Comparison of the Moon at Perigee and Apogee           This is comparison of the Moon at perigee and apogee. Because the lunar orbit has an eccentricity of 0.5490049 Cox-305, its distance varies by about 11 % from perigee to apogee. This means that the Moon's angular diameter decreases from perigee to apogee by about 11 %. The perigee-apogee comparison figure illustrates this point. The difference is rather striking, but it isn't noticed because humans have difficulty telling sizes without a standard of comparison and, of course, we never see perigee and apogee Moons together.

          The one time we can notice the variation in lunar angular diameter is during TOTAL/ANNULAR SOLAR ECLIPSES: the Moon's angular size must be smaller during an annular eclipse than during a total eclipse. During total/annular solar eclipses, the Sun provides a standard of comparison.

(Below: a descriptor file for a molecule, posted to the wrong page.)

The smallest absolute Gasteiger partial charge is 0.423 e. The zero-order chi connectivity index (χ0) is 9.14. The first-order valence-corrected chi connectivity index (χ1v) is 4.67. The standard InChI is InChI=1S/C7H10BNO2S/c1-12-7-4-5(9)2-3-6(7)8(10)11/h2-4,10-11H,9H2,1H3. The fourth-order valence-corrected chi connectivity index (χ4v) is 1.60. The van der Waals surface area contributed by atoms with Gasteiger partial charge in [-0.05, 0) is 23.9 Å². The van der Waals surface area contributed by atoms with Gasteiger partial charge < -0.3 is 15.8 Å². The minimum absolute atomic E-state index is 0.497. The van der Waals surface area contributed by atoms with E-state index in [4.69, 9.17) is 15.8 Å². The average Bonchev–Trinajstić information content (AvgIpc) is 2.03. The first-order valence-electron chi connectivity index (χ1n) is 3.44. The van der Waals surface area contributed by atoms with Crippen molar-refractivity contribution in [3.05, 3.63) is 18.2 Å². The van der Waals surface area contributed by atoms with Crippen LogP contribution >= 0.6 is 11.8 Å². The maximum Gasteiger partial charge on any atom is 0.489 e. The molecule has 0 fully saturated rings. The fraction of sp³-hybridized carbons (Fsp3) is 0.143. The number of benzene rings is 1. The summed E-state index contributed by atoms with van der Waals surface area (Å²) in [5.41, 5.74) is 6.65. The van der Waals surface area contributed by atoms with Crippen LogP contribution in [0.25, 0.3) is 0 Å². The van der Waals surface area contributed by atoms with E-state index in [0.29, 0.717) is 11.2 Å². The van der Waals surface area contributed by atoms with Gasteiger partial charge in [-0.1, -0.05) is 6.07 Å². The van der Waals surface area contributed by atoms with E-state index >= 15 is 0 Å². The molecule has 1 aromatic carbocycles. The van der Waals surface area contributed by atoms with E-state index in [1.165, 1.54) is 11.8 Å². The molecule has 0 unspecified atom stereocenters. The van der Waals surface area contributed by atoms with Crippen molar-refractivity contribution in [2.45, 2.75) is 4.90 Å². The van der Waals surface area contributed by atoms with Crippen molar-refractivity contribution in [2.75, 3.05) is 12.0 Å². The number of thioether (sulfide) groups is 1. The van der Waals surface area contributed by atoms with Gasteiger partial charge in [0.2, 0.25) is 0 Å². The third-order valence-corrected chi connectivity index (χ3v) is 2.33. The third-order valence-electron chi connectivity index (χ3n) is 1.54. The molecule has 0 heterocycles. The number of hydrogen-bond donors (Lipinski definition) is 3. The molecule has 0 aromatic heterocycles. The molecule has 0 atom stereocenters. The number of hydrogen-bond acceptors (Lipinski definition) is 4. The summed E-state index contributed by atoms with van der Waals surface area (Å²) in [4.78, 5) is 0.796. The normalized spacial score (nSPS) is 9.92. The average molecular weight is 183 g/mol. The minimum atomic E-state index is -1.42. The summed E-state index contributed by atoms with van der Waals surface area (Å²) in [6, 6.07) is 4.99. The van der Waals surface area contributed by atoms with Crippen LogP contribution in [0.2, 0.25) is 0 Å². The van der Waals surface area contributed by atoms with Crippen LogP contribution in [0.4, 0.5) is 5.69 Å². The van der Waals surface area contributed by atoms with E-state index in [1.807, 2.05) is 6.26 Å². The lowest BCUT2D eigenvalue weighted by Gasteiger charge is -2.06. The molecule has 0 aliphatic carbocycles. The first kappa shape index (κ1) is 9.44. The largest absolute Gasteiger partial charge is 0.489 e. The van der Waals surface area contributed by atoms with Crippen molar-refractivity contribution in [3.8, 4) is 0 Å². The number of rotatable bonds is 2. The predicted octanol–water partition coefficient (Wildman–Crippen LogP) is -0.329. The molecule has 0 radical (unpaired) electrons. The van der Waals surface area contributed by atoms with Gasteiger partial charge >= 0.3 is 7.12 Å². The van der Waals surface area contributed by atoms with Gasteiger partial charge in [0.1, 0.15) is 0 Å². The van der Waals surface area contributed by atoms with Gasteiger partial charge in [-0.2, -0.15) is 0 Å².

There are some further complications to the changing angular diameter of the Moon that are well discussed in at the image credit site.

Credit: John Walker's Inconstant Moon page. John Walker has declared this page and its images public domain.